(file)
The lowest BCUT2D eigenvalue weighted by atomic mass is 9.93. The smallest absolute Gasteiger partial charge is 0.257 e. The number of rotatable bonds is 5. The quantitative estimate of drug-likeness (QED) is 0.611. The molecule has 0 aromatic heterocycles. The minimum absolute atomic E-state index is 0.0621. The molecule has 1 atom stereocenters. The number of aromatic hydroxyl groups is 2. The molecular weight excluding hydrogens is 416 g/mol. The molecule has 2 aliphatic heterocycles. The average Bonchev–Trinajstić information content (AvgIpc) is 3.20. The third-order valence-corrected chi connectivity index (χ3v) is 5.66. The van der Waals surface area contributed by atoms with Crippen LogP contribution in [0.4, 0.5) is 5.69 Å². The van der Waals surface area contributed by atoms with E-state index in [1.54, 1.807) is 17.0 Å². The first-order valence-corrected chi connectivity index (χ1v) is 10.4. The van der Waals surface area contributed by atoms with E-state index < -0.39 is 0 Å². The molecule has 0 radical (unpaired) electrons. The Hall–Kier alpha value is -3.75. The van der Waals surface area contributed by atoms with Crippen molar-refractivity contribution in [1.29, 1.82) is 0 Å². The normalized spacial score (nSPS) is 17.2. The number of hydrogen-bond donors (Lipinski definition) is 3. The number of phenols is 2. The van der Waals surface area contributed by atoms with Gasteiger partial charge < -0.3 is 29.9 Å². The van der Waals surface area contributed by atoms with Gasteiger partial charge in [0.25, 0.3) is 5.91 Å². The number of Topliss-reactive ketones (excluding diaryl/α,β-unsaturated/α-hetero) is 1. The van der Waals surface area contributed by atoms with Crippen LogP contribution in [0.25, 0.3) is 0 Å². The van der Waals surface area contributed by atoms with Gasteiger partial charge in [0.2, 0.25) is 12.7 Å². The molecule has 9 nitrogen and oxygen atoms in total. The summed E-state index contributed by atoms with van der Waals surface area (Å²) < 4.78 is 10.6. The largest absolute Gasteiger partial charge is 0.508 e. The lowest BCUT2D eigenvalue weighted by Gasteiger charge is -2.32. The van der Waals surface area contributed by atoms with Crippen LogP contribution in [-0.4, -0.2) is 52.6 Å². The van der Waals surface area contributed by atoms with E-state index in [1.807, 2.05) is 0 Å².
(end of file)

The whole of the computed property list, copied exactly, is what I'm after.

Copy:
The lowest BCUT2D eigenvalue weighted by atomic mass is 9.93. The smallest absolute Gasteiger partial charge is 0.257 e. The number of rotatable bonds is 5. The quantitative estimate of drug-likeness (QED) is 0.611. The molecule has 0 aromatic heterocycles. The minimum absolute atomic E-state index is 0.0621. The molecule has 1 atom stereocenters. The number of aromatic hydroxyl groups is 2. The molecular weight excluding hydrogens is 416 g/mol. The molecule has 2 aliphatic heterocycles. The average Bonchev–Trinajstić information content (AvgIpc) is 3.20. The third-order valence-corrected chi connectivity index (χ3v) is 5.66. The van der Waals surface area contributed by atoms with Crippen LogP contribution in [0.4, 0.5) is 5.69 Å². The van der Waals surface area contributed by atoms with E-state index in [1.54, 1.807) is 17.0 Å². The first-order valence-corrected chi connectivity index (χ1v) is 10.4. The van der Waals surface area contributed by atoms with E-state index < -0.39 is 0 Å². The molecule has 0 radical (unpaired) electrons. The Hall–Kier alpha value is -3.75. The van der Waals surface area contributed by atoms with Crippen molar-refractivity contribution in [1.29, 1.82) is 0 Å². The normalized spacial score (nSPS) is 17.2. The number of hydrogen-bond donors (Lipinski definition) is 3. The number of phenols is 2. The van der Waals surface area contributed by atoms with Gasteiger partial charge < -0.3 is 29.9 Å². The van der Waals surface area contributed by atoms with Gasteiger partial charge in [0.25, 0.3) is 5.91 Å². The number of Topliss-reactive ketones (excluding diaryl/α,β-unsaturated/α-hetero) is 1. The van der Waals surface area contributed by atoms with Crippen LogP contribution in [0.25, 0.3) is 0 Å². The van der Waals surface area contributed by atoms with Gasteiger partial charge in [0.2, 0.25) is 12.7 Å². The molecule has 9 nitrogen and oxygen atoms in total. The summed E-state index contributed by atoms with van der Waals surface area (Å²) < 4.78 is 10.6. The largest absolute Gasteiger partial charge is 0.508 e. The lowest BCUT2D eigenvalue weighted by Gasteiger charge is -2.32. The van der Waals surface area contributed by atoms with Crippen LogP contribution in [-0.4, -0.2) is 52.6 Å². The van der Waals surface area contributed by atoms with E-state index in [1.807, 2.05) is 0 Å².